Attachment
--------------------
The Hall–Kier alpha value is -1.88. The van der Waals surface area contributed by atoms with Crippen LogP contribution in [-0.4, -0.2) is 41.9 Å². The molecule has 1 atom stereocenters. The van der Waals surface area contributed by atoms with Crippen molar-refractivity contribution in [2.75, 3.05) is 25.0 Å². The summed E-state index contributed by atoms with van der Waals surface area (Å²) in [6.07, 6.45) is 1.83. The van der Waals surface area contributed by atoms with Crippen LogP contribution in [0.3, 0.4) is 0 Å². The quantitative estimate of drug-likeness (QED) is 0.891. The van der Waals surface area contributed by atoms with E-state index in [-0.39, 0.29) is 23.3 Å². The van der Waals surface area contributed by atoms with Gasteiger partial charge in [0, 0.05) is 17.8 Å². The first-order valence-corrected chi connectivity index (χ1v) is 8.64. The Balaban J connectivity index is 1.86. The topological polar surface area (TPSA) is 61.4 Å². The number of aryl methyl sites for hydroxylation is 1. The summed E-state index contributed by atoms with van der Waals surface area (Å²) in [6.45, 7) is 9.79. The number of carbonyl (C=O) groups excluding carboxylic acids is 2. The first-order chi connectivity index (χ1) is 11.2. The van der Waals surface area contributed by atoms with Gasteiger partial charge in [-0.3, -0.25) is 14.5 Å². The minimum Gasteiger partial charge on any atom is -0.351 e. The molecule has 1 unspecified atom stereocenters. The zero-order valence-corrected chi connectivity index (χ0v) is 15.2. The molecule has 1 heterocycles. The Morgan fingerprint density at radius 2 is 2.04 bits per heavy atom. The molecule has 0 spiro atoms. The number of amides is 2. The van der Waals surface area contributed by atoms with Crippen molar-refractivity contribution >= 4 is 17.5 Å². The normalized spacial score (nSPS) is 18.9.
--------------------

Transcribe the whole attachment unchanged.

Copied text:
The Hall–Kier alpha value is -1.88. The van der Waals surface area contributed by atoms with Crippen LogP contribution in [-0.4, -0.2) is 41.9 Å². The molecule has 1 atom stereocenters. The van der Waals surface area contributed by atoms with Crippen molar-refractivity contribution in [2.75, 3.05) is 25.0 Å². The summed E-state index contributed by atoms with van der Waals surface area (Å²) in [6.07, 6.45) is 1.83. The van der Waals surface area contributed by atoms with Crippen LogP contribution in [0.3, 0.4) is 0 Å². The quantitative estimate of drug-likeness (QED) is 0.891. The van der Waals surface area contributed by atoms with E-state index in [-0.39, 0.29) is 23.3 Å². The van der Waals surface area contributed by atoms with Gasteiger partial charge in [0, 0.05) is 17.8 Å². The first-order valence-corrected chi connectivity index (χ1v) is 8.64. The Balaban J connectivity index is 1.86. The topological polar surface area (TPSA) is 61.4 Å². The number of aryl methyl sites for hydroxylation is 1. The summed E-state index contributed by atoms with van der Waals surface area (Å²) in [6.45, 7) is 9.79. The number of carbonyl (C=O) groups excluding carboxylic acids is 2. The first-order chi connectivity index (χ1) is 11.2. The van der Waals surface area contributed by atoms with Gasteiger partial charge in [-0.3, -0.25) is 14.5 Å². The minimum Gasteiger partial charge on any atom is -0.351 e. The molecule has 1 unspecified atom stereocenters. The zero-order valence-corrected chi connectivity index (χ0v) is 15.2. The molecule has 1 heterocycles. The Morgan fingerprint density at radius 2 is 2.04 bits per heavy atom. The molecule has 0 spiro atoms. The number of amides is 2. The van der Waals surface area contributed by atoms with Crippen molar-refractivity contribution >= 4 is 17.5 Å². The normalized spacial score (nSPS) is 18.9.